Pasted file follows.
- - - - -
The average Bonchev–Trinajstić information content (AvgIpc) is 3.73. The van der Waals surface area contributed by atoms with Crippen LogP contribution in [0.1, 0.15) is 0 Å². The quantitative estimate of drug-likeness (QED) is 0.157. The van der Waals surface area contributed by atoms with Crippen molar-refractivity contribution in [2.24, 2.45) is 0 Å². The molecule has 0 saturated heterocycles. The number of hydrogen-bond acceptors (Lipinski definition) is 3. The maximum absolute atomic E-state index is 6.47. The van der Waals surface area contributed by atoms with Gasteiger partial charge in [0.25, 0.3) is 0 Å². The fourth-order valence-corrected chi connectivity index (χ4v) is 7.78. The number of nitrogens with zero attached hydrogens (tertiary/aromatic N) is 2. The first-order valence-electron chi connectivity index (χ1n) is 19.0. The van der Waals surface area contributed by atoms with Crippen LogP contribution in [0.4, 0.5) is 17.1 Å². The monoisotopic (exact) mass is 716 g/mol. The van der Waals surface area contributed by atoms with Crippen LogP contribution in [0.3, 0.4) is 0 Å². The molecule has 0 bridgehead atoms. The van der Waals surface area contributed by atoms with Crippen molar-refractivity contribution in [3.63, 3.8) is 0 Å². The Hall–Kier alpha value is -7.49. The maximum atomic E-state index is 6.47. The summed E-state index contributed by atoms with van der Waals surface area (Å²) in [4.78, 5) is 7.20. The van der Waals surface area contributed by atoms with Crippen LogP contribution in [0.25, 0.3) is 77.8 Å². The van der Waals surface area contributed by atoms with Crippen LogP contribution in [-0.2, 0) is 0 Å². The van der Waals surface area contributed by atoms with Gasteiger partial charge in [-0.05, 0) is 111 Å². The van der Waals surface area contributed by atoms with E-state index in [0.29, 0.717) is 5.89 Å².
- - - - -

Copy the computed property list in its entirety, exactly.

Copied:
The average Bonchev–Trinajstić information content (AvgIpc) is 3.73. The van der Waals surface area contributed by atoms with Crippen LogP contribution in [0.1, 0.15) is 0 Å². The quantitative estimate of drug-likeness (QED) is 0.157. The van der Waals surface area contributed by atoms with Crippen molar-refractivity contribution in [2.24, 2.45) is 0 Å². The molecule has 0 saturated heterocycles. The number of hydrogen-bond acceptors (Lipinski definition) is 3. The maximum absolute atomic E-state index is 6.47. The van der Waals surface area contributed by atoms with Gasteiger partial charge in [0.25, 0.3) is 0 Å². The fourth-order valence-corrected chi connectivity index (χ4v) is 7.78. The number of nitrogens with zero attached hydrogens (tertiary/aromatic N) is 2. The first-order valence-electron chi connectivity index (χ1n) is 19.0. The van der Waals surface area contributed by atoms with Crippen LogP contribution in [0.4, 0.5) is 17.1 Å². The monoisotopic (exact) mass is 716 g/mol. The van der Waals surface area contributed by atoms with Crippen LogP contribution in [0.3, 0.4) is 0 Å². The molecule has 0 bridgehead atoms. The van der Waals surface area contributed by atoms with Crippen molar-refractivity contribution in [3.63, 3.8) is 0 Å². The Hall–Kier alpha value is -7.49. The maximum atomic E-state index is 6.47. The summed E-state index contributed by atoms with van der Waals surface area (Å²) in [4.78, 5) is 7.20. The van der Waals surface area contributed by atoms with Crippen LogP contribution in [0.25, 0.3) is 77.8 Å². The van der Waals surface area contributed by atoms with Crippen LogP contribution in [-0.2, 0) is 0 Å². The van der Waals surface area contributed by atoms with Gasteiger partial charge in [-0.05, 0) is 111 Å². The van der Waals surface area contributed by atoms with E-state index in [0.29, 0.717) is 5.89 Å².